---------------------------------------------------------------------------------------    
 
Predicate Information (IDENTIFIED BY operation id):                                        
---------------------------------------------------                                        
 
   1 - access("S"."PROD_ID"="P"."PROD_ID")

In this case, it would be best to find an alternative view that only accesses the SALES table or access the SALES table directly. Below is the plan for a direct select statement from the SALES table, and as you can see, the cost of this plan is lower.

EXPLAIN PLAN FOR
SELECT s.order_id, s.date_id, s.cust_id, s.product_id 
FROM sales s;
 
Explained.
 
SELECT * FROM TABLE(dbms_xplan.display());
 
PLAN_TABLE_OUTPUT                                                                      
______________________________________________________________________________________ 
Plan hash VALUE: 781590677                                                             
 
-----------------------------------------------------------------------------------    
| Id  | Operation                 | Name  | ROWS  | Bytes | Cost (%CPU)| TIME     |    
-----------------------------------------------------------------------------------    
|   0 | SELECT STATEMENT          |       | 10000 |   263K|     5   (0)| 00:00:01 |    
|   1 |  TABLE ACCESS STORAGE FULL| SALES | 10000 |   263K|     5   (0)| 00:00:01 |    
-----------------------------------------------------------------------------------

Over the last couple of releases, Oracle has added several handy PL/SQL packages and procedures you might not know about. So, I put together a short blog series highlighting some of my favorites. This blog post is part of that series. Other blogs in this series include How to add a SLEEP COMMAND to your Oracle PL/SQL code and How diff optimizer statistics.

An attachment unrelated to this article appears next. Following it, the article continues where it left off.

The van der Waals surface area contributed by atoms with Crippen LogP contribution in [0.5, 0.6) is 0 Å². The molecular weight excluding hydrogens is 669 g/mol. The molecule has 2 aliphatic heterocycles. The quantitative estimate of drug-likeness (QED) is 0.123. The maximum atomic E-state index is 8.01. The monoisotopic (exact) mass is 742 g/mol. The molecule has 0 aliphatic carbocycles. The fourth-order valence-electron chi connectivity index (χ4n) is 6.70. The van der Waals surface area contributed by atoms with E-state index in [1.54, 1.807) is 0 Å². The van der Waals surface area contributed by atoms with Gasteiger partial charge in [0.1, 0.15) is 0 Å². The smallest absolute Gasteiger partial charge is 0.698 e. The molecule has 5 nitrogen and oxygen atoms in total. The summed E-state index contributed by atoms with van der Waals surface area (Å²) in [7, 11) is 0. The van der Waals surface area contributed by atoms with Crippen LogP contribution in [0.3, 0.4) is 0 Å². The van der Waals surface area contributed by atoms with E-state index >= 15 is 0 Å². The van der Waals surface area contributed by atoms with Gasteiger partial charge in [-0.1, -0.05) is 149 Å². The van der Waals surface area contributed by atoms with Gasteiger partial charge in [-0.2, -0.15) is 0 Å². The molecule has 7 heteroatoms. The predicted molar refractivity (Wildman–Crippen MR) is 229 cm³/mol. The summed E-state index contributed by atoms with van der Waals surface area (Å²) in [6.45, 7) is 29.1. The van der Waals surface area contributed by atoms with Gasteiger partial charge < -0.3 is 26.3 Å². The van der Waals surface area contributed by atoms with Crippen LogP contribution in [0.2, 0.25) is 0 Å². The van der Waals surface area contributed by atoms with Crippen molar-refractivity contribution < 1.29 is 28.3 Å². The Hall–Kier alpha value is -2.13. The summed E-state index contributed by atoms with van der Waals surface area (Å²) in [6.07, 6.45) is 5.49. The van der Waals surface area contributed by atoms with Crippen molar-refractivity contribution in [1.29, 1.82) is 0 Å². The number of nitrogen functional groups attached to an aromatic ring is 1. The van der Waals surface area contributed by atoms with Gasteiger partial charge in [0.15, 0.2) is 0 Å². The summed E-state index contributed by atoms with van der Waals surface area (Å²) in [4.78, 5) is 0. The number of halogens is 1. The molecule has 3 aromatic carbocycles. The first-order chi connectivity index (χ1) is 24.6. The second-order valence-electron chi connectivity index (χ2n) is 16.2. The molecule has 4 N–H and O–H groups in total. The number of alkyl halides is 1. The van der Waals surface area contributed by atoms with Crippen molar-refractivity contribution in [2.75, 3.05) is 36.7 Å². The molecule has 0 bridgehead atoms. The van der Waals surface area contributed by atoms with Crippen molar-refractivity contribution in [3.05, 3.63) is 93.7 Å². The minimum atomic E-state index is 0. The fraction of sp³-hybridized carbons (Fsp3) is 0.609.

How do I add a SLEEP to a PL/SQL Stored Procedure?

Over the last couple of releases, Oracle has added several handy PL/SQL packages and procedures you might not know about. So, I put together a short blog series highlighting some of my favorites. First up, DBMS_SESSION.SLEEP().

Oracle has always enabled you to add a sleep command to your stored procedures to suspend a session for a specified number of seconds, as shown in the code below.

    DECLARE
       v_start TIMESTAMP;
       v_end   TIMESTAMP; 
    BEGIN
       v_start := SYSTIMESTAMP;
       -- Sleep for 10 seconds
       DBMS_LOCK.SLEEP(10);
       v_end   := SYSTIMESTAMP;
       DBMS_OUTPUT.PUT_LINE('This procedure started at ' ||v_start);
       DBMS_OUTPUT.PUT_LINE('This procedure ended   at ' ||v_end);
    END;
   /
 
This PROCEDURE started AT 10-SEP-22 12.39.40.587041 AM
This PROCEDURE ended   AT 10-SEP-22 12.39.50.637738 AM
 
PL/SQL PROCEDURE successfully completed.
Elapsed: 00:00:10.02

However, the sleep function was part of the DBMS_LOCK package, which is not granted to PUBLIC, by default, due to the other more powerful functions inside that package. That means you had to beg the DBA or the security team to give you access to this package just to put your session to sleep for a few minutes.

DBMS_SESSION.SLEEP()

Things got a lot easier starting in Oracle Database 18c, as the sleep function is now available in the DBMS_SESSION package, which is granted to PUBLIC by default. That means you can call the function without any additional privileges. Plus, the function code in DBMS_SESSION.SLEEP is identical to DBMS_LOCK.SLEEP, so you can do a simple find and replace in your code!

DECLARE
       v_start TIMESTAMP;
       v_end   TIMESTAMP; 
    BEGIN
       v_start := SYSTIMESTAMP;
       -- Sleep for 10 seconds
       DBMS_SESSION.SLEEP(10);
       v_end   := SYSTIMESTAMP;
       DBMS_OUTPUT.PUT_LINE('This procedure started at ' ||v_start);
       DBMS_OUTPUT.PUT_LINE('This procedure ended   at ' ||v_end);
   END;
   /
This PROCEDURE started AT 10-SEP-22 12.39.40.587041 AM
This PROCEDURE ended   AT 10-SEP-22 12.39.50.637738 AM
PL/SQL PROCEDURE successfully completed.
Elapsed: 00:00:10.02

Jonathan Lewis made a great point in the comments below about the granularity of the DBMS_SESSION.SLEEP is 1/100th of a second. If you want to introduce a sleep in milliseconds (or less), you can call Java from PL/SQL, as he demonstrated in his blog posts, little-sleeps.